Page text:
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Real Struggle to Support Survival Camps While Council Gentrification Juggernaut Grinds On
by Robert Norse (rnorse3 [at]
Monday Jun 21st, 2021 10:28 PM
Community focus must shift from the prefabricated public-excluded City Council meetings to direct action and legal support to defend the many survival encampments (Meyersvilles) that have sprunt up around Santa Cruz as emergency housing.
Community focus must shift from the prefabricated public-excluded City Council meetings to direct action and legal support to defend the many survival encampments (Meyersvilles) that have sprung up around Santa Cruz as emergency housing.

The massive street protests of last summer tore down Chief Mills fences against Food Not Bombs and the Cooper encampment next to the Post Office. But recent attempts to rouse the righteous have failed to contest the mass camp evictions of June 4th and June 21st along Highway 1.

Still, I believe it is only through such massive direct actions that there can be real changes in abusive police policy--which must begin with massive budget cuts.

Recalcitrant city politicians like "Mum's the Word" Meyers, the Santa Cruz Mayor, make a pretense of public exposure by appearing at white-heavy Juneteenth ceremonies while.continuing the closed bathroom polices at London Nelson Center, designed to weed out street and homeless folks.

Meanwhile Meyers cuts back public comment time for most, won't hold public meetings where the public can be physically present, refuses to divulge her public appearance schedule nor a record of the lobbyists who she meets with, declines critical interrogation by Free Radio, and prepares to vacation while thousands face eviction on July 1st.

Homeless issues are usually mentioned in some detail in the City Manager's Report (but with no provision for public comment)--Item #11 on the Agenda. However it's like you'lll have to wait until the end of the Evening Agenda to hear the bad news. That's Updates on Recent Council Direction Related to Homelessness and the Camping Services and Standards Ordinance (CM), Item #46.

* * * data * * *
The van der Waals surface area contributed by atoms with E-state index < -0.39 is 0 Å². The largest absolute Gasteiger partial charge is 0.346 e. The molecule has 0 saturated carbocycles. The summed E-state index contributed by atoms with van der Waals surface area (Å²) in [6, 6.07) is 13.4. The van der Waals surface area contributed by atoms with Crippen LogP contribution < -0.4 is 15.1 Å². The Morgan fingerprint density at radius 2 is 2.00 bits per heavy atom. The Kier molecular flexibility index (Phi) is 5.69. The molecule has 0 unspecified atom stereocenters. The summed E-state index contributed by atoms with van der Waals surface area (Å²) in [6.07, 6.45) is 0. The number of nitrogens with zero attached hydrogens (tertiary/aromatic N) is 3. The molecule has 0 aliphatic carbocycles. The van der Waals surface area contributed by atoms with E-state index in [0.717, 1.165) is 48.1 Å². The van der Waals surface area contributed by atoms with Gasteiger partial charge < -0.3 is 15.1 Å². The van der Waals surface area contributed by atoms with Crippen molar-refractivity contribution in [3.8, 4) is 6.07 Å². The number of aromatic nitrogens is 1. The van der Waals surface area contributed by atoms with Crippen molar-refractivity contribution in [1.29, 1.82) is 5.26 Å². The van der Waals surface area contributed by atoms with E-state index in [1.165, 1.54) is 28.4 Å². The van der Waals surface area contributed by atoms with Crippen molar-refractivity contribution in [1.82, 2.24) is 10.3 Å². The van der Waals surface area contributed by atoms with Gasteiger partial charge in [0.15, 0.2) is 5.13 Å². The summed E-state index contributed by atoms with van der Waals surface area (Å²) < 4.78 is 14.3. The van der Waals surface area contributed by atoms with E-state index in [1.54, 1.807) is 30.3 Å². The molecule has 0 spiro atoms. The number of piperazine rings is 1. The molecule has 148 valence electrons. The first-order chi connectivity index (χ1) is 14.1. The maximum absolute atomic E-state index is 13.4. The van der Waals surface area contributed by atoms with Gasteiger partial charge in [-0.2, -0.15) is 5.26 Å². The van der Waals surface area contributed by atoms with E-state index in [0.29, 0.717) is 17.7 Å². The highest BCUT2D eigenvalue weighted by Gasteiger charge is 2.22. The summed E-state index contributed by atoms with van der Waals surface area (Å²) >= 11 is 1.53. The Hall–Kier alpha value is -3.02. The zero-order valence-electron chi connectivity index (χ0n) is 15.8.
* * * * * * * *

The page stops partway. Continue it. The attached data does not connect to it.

In line with the Council's "talk but don't act" practice, the Staff Report proposes outlandishly high costs for shelter and storage programs and ignores low-cost or no-cost campgrounds currently operating in the City. It dismisses without a word Brent Adams' successful Footbridge Services program, as well as the SC Homeless Union's campground proposals.

And--wouldn't you know it--out trot the tired costly-but-tiny regulars-- the barbed wire shadeless "Boneyard" at 1220 River St., and the distant Armory--options for a few hundred of the 1000+homeless outside. Lee Butler's bureaucrats again won't discussing particular proposals for shelter and storage, supposedly preconditions for implementing the harsh police-initiated Camping Ban.

With that Camping Ban in place and the Benchlands Injunction likely to be dissolved on June 29th, all the City Police need do is claim they have shelter for those they wish to "move on". Why bother with providing real operational facilities that actually answer the door, have real not "potential" space, and aren't simply providing brochures and waiting lists as part of their regular grant-grabbing.

It's not clear how much individual comment time will be allowed (last session it was 1 minute per person), but some group presentations will be allowed, assuming you've notified the Mayor two days in advance.